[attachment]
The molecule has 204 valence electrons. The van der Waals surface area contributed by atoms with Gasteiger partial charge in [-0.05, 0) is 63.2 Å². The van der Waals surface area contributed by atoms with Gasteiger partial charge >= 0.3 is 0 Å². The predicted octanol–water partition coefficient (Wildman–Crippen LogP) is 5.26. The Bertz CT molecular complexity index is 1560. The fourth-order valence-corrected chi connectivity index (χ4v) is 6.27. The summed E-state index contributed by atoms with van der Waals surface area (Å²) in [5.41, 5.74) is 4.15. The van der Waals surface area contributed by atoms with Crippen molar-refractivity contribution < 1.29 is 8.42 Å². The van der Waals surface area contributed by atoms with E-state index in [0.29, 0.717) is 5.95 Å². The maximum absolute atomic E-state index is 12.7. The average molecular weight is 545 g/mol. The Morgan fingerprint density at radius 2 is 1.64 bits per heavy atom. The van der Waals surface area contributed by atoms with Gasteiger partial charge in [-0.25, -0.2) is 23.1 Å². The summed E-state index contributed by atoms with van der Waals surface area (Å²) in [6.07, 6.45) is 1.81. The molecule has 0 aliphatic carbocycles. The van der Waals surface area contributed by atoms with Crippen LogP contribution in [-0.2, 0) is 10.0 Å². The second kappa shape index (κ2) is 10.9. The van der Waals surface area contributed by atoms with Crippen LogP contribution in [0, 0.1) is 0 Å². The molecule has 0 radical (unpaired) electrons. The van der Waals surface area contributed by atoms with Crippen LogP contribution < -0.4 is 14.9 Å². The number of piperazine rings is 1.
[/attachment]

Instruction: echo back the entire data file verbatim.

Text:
The molecule has 204 valence electrons. The van der Waals surface area contributed by atoms with Gasteiger partial charge in [-0.05, 0) is 63.2 Å². The van der Waals surface area contributed by atoms with Gasteiger partial charge >= 0.3 is 0 Å². The predicted octanol–water partition coefficient (Wildman–Crippen LogP) is 5.26. The Bertz CT molecular complexity index is 1560. The fourth-order valence-corrected chi connectivity index (χ4v) is 6.27. The summed E-state index contributed by atoms with van der Waals surface area (Å²) in [5.41, 5.74) is 4.15. The van der Waals surface area contributed by atoms with Crippen molar-refractivity contribution < 1.29 is 8.42 Å². The van der Waals surface area contributed by atoms with E-state index in [0.29, 0.717) is 5.95 Å². The maximum absolute atomic E-state index is 12.7. The average molecular weight is 545 g/mol. The Morgan fingerprint density at radius 2 is 1.64 bits per heavy atom. The van der Waals surface area contributed by atoms with Gasteiger partial charge in [-0.25, -0.2) is 23.1 Å². The summed E-state index contributed by atoms with van der Waals surface area (Å²) in [6.07, 6.45) is 1.81. The molecule has 0 aliphatic carbocycles. The van der Waals surface area contributed by atoms with Crippen LogP contribution in [-0.2, 0) is 10.0 Å². The second kappa shape index (κ2) is 10.9. The van der Waals surface area contributed by atoms with Crippen LogP contribution in [0, 0.1) is 0 Å². The molecule has 0 radical (unpaired) electrons. The van der Waals surface area contributed by atoms with Crippen LogP contribution < -0.4 is 14.9 Å². The number of piperazine rings is 1.